‘Justice Doit Être Ouvert Vers La Société’

This was the core message in the opening address of minister Mamadou Konaté to the first conference of public prosecutors of Mali held under the theme ‘the public ministry for public action’ early November. ‘You are’, he said to the prosecutors, ‘a key advocate of the public interest and an advance post into society for justice.’ Minister Konaté wants this conference to take place every year – a gathering at which to reflect on standing up for the public interest and better serving the citizens of Mali.

He is an impressive and hugely driven figure: a lawyer with more than 25 years of experience at the international business level who is now politically in charge of a justice system of one of the poorest countries of the world. The country has limited state capacity. While there is a strong sense of being Malian, the thickness of the legitimacy is also not that that huge. The state has limited tax revenues, significant corruption challenges, tensions connected with the conflict in the North, and tensions in the broader Sahel region. In addition, the country is on the cusp of a huge economic and social challenge: it has a population of just over 18 million citizens of which 50% are under 15 years old, which is growing at a fast pace of 3% annually.[1] This youth bulge corresponds with low adult literacy rates of just 34%. To deal with any of these challenges, let alone all of them together, having a well functioning justice infrastructure is critical. In that respect, Minister Konaté has one of the most important jobs in the cabinet.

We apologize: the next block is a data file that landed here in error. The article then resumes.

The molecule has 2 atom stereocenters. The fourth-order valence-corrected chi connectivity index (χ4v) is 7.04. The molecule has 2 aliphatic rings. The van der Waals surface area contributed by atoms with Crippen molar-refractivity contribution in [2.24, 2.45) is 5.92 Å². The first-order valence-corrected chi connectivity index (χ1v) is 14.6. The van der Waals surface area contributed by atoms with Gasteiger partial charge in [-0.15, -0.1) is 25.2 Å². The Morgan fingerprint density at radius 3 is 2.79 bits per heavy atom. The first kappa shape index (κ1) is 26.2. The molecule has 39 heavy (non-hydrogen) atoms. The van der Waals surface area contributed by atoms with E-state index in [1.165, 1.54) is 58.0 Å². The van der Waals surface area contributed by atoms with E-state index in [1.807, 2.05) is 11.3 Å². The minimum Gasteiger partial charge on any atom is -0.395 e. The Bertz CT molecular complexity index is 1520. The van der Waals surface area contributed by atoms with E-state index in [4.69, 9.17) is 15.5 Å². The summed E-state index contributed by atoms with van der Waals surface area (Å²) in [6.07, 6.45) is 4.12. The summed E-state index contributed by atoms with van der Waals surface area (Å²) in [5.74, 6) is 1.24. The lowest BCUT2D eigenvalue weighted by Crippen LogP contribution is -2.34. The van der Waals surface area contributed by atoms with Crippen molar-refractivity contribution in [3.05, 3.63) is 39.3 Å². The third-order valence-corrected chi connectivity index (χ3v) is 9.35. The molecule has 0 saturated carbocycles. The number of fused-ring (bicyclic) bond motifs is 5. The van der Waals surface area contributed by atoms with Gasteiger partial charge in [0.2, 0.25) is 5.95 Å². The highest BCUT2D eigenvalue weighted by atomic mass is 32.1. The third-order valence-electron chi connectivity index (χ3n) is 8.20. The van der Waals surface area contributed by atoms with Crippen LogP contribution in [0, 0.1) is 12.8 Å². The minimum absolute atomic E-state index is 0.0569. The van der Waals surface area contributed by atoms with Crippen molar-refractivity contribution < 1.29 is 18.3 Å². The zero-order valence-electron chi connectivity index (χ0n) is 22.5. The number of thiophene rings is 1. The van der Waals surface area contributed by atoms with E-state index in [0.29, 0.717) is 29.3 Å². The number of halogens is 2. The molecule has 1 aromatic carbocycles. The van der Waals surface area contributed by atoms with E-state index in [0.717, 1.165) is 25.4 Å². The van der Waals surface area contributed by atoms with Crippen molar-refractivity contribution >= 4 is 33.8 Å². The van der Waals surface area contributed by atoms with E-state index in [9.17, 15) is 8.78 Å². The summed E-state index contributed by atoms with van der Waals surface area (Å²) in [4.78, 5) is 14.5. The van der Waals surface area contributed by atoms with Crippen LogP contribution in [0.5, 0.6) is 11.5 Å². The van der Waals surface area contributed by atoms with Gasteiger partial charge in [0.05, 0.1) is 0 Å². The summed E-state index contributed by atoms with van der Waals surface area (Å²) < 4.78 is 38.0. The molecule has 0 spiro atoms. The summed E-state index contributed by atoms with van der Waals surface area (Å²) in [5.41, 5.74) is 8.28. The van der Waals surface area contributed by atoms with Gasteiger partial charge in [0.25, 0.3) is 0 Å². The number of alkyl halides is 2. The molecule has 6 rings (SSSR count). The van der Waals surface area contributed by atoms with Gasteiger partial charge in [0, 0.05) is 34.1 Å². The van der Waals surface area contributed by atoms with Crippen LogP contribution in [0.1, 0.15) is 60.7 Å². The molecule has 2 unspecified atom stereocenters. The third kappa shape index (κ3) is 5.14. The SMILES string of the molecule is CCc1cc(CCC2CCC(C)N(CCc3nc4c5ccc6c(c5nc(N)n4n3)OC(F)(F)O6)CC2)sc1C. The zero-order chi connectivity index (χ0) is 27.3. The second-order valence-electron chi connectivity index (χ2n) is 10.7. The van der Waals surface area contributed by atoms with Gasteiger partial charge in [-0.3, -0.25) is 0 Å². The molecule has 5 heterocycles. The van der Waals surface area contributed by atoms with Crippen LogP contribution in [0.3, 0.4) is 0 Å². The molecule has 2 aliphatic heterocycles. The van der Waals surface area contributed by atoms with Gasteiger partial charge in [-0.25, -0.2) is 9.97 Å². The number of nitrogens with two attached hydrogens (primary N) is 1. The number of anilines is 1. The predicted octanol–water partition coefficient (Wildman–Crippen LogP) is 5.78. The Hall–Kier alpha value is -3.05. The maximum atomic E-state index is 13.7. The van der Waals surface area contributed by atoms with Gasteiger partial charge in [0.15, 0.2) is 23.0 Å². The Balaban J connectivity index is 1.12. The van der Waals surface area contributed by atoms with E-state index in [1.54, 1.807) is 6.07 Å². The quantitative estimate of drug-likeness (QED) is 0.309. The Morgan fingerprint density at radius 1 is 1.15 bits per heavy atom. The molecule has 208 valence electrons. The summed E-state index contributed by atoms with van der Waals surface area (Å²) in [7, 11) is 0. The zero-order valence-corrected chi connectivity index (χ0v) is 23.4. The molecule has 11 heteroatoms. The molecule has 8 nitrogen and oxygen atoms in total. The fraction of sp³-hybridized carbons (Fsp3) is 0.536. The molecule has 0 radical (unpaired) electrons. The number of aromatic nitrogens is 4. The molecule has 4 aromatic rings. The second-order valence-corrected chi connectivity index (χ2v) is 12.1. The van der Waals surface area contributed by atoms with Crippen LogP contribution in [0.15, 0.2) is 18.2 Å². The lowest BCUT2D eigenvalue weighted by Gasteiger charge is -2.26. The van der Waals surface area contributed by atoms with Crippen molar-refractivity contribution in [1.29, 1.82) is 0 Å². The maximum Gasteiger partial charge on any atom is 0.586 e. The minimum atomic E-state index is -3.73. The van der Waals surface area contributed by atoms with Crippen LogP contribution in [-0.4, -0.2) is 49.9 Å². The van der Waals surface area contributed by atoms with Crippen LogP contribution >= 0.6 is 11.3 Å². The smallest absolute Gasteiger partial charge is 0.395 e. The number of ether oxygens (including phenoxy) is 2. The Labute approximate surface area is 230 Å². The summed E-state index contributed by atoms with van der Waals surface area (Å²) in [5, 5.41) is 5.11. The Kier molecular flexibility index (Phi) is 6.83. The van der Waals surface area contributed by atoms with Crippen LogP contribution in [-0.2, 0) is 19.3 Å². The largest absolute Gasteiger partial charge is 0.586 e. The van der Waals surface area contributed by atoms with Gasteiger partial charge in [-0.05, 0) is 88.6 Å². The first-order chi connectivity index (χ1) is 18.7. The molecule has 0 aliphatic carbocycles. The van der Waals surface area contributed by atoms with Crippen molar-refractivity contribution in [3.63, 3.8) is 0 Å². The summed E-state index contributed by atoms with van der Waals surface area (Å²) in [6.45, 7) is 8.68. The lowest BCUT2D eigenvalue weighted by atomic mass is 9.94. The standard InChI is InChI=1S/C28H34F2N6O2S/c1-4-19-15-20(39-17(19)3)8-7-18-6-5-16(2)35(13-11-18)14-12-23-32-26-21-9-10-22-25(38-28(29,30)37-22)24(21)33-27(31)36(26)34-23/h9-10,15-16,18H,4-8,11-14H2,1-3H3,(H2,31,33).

The needs are huge. The legitimacy of the state requires decision-making processes that are seen as fair. Tensions in the North in 2012 have led to the commission of serious crimes (euphemistically referred to as ‘les évènements’), of which many have gone unpunished. In order to fight corruption you need clear rules and effective enforcement, which is lacking. The youth will need jobs. Many of those jobs will have to be created by the youths themselves. It’s impossible to see how they can register businesses, purchase and sell, own, have bank accounts, register intellectual property rights, hire and fire people, have a safe working environment, pay taxes, and govern themselves without a functioning legal system. The Justice Needs and Satisfaction survey we did amongst 8000 citizens of Mali in 2014 shows that 30% of the citizens of Mali experiences a serious justice problem in the previous 4 years. Land, crime and employment problems rank amongst the most prevalent categories, at respectively 37%, 26%, and 25%. If we dive deeper into those categoris, for example land, we see that the individual problems relate to property, land use, water irrigation disputes, rights of access or passage, and land grabbing. The journeys to justice (formal and informal justice) in this area are evaluated low when it comes to price (its too expensive), voice, respect, stress and emotions, procedural clarity and damage restoration. In rural regions the assessment is lower than in urban areas. In fact, the land problem is even bigger: the survey also tells us that 18% of the family justice problems relate to inheritance, which often includes land.